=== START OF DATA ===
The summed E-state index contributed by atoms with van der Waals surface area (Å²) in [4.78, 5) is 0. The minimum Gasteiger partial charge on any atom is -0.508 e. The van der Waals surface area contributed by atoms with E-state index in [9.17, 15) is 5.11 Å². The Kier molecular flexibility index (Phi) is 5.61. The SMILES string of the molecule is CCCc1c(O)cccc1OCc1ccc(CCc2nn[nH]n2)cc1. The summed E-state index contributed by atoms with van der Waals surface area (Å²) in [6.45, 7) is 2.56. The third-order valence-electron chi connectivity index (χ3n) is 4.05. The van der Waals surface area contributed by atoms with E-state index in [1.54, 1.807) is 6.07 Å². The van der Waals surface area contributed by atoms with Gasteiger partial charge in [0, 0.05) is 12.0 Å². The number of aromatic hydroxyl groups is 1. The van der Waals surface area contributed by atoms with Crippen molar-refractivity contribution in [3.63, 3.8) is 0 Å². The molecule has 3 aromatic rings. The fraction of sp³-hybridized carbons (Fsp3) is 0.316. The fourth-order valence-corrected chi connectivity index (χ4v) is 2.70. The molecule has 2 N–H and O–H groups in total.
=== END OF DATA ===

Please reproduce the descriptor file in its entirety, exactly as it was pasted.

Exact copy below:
The summed E-state index contributed by atoms with van der Waals surface area (Å²) in [4.78, 5) is 0. The minimum Gasteiger partial charge on any atom is -0.508 e. The van der Waals surface area contributed by atoms with E-state index in [9.17, 15) is 5.11 Å². The Kier molecular flexibility index (Phi) is 5.61. The SMILES string of the molecule is CCCc1c(O)cccc1OCc1ccc(CCc2nn[nH]n2)cc1. The summed E-state index contributed by atoms with van der Waals surface area (Å²) in [6.45, 7) is 2.56. The third-order valence-electron chi connectivity index (χ3n) is 4.05. The van der Waals surface area contributed by atoms with E-state index in [1.54, 1.807) is 6.07 Å². The van der Waals surface area contributed by atoms with Gasteiger partial charge in [0, 0.05) is 12.0 Å². The number of aromatic hydroxyl groups is 1. The van der Waals surface area contributed by atoms with Crippen molar-refractivity contribution in [3.63, 3.8) is 0 Å². The molecule has 3 aromatic rings. The fraction of sp³-hybridized carbons (Fsp3) is 0.316. The fourth-order valence-corrected chi connectivity index (χ4v) is 2.70. The molecule has 2 N–H and O–H groups in total.